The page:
Australian Dictionary of Biography

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Annie Gladys ('Suttie') Sutcliffe (1900–1990)

by Pam Crichton

This article was published:

Annie Gladys Sutcliffe (1900-1990), lawn bowler, was born on 28 August 1900 at Tatura, Victoria, thirteenth of fifteen children of Victorian-born parents William Donaldson, farmer, and his wife Christina, née Collie. Raised in a devout Presbyterian family, Gladys attended the small rural Harston State School from 1908 to early 1915. On 18 March 1925 at St Andrew’s Presbyterian Church, Tatura, Gladys married Percy Newell Sutcliffe, a farmer. They moved to Barmedman, near West Wyalong, in New South Wales, where they purchased a property, Woodlands, on which they grew wheat and ran a thousand sheep; they bought another property and rented a third. After selling at Barmedman in 1947, Percy and Gladys co-owned a property at Murrurundi with their son and daughter-in-law.

The elder Sutcliffes moved to Sydney. Gladys joined Manly Women’s Bowling Club at Quirk Street, Balgowlah, late in the 1940s as a novice, but found she had great talent. A member of this club for thirty-five years, she won the singles title sixteen times and was runner-up on eight occasions. The last time that she won the club title she was 78. Interested in new players, she took on the role of honorary coach. She also served as a selector, vice-president and treasurer for the club. Its No 1 green was named in her honour in 1969.

As well as her club success, ‘Suttie’, as she was always known, performed well in State championships. Singles champion six times in the 1950s and 1960s, she was part of the group that won the inaugural State triples title in the 1964-65 season. She was ‘champion of champions’ in New South Wales on five occasions. Between 1954 and 1970 she was selected to represent New South Wales in interstate Test matches fifteen times. In 1955 she won the Australian Women’s Bowling Carnival singles title and in 1967 she captained the team that won the Australian fours championship. She was awarded the BEM in 1976.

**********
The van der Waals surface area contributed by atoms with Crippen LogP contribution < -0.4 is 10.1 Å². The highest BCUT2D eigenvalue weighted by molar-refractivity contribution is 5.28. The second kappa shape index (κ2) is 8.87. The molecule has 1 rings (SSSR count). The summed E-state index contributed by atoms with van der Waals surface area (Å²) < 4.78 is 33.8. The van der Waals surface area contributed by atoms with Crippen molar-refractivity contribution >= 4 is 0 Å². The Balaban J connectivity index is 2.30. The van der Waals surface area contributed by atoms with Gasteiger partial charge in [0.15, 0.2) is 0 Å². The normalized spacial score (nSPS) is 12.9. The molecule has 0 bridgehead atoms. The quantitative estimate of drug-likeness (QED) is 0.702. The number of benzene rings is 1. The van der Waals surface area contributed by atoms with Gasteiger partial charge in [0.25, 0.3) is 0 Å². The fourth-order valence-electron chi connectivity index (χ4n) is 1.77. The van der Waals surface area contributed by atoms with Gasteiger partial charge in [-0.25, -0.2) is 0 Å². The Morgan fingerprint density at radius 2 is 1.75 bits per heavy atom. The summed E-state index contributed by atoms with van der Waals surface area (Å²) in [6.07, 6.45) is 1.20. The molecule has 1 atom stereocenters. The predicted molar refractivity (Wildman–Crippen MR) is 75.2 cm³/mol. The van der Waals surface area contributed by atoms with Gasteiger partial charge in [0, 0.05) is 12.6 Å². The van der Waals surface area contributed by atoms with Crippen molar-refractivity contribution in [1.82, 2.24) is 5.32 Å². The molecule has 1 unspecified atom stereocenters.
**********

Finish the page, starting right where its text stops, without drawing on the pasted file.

Proud of her Scottish heritage, Mrs Sutcliffe was an active parishioner at St Andrew’s Presbyterian Church, Manly, and she supported their charities. Of medium height, she wore her long hair in a braid wrapped around her head. Regarded by some competitors as intimidating, she was seen by others as a ‘typical countrywoman’, outspoken but with a dry sense of humour. In 1979 a journalist, Peter Rheuben, found her to be ‘a most forthright, honest and charming lady’. The fact that she shared the month and year of her birth with Queen Elizabeth II’s mother led to the affectionate title of the Queen Mother of Bowls. Percy, who supported her bowling devotedly, died in 1978. After living at Harbord for more than thirty years, with failing eyesight Gladys moved to Queensland to be with her son and daughter-in-law; she went with them to Christchurch, New Zealand, early in the 1980s. Survived by her son, she died there on 14 April 1990 and was cremated. Sutcliffe Street in the Canberra suburb of Nicholls was named for her.

Select Bibliography

  • J. Shepherd, Encyclopedia of Australian Sport (1980)
  • Women’s Bowls News, Apr 1967, p 5, Oct 1967, p 36, Jan 1976, p 1
  • Manly Daily, 7 Jan 1976, p 32
  • Sun-Herald (Sydney), 23 Dec 1979, p 50
  • Sydney Morning Herald, 8 Jan 1981, p 37
  • NSW Women’s Bowling Association (, accessed 16 Sept 2011, copy held on ADB file)
  • private information.

Citation details

Pam Crichton, 'Sutcliffe, Annie Gladys ('Suttie') (1900–1990)', Australian Dictionary of Biography, National Centre of Biography, Australian National University,, published first in hardcopy 2012, accessed online 19 May 2024.

This article was published in hardcopy in Australian Dictionary of Biography, Volume 18, (Melbourne University Press), 2012

View the front pages for Volume 18

© Copyright Australian Dictionary of Biography, 2006-2024

Life Summary [details]

Alternative Names
  • Donaldson, Annie

28 August, 1900
Tatura, Victoria, Australia


14 April, 1990 (aged 89)
Christchurch, New Zealand

Cultural Heritage

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Includes the religion in which subjects were raised, have chosen themselves, attendance at religious schools and/or religious funeral rites; Atheism and Agnosticism have been included.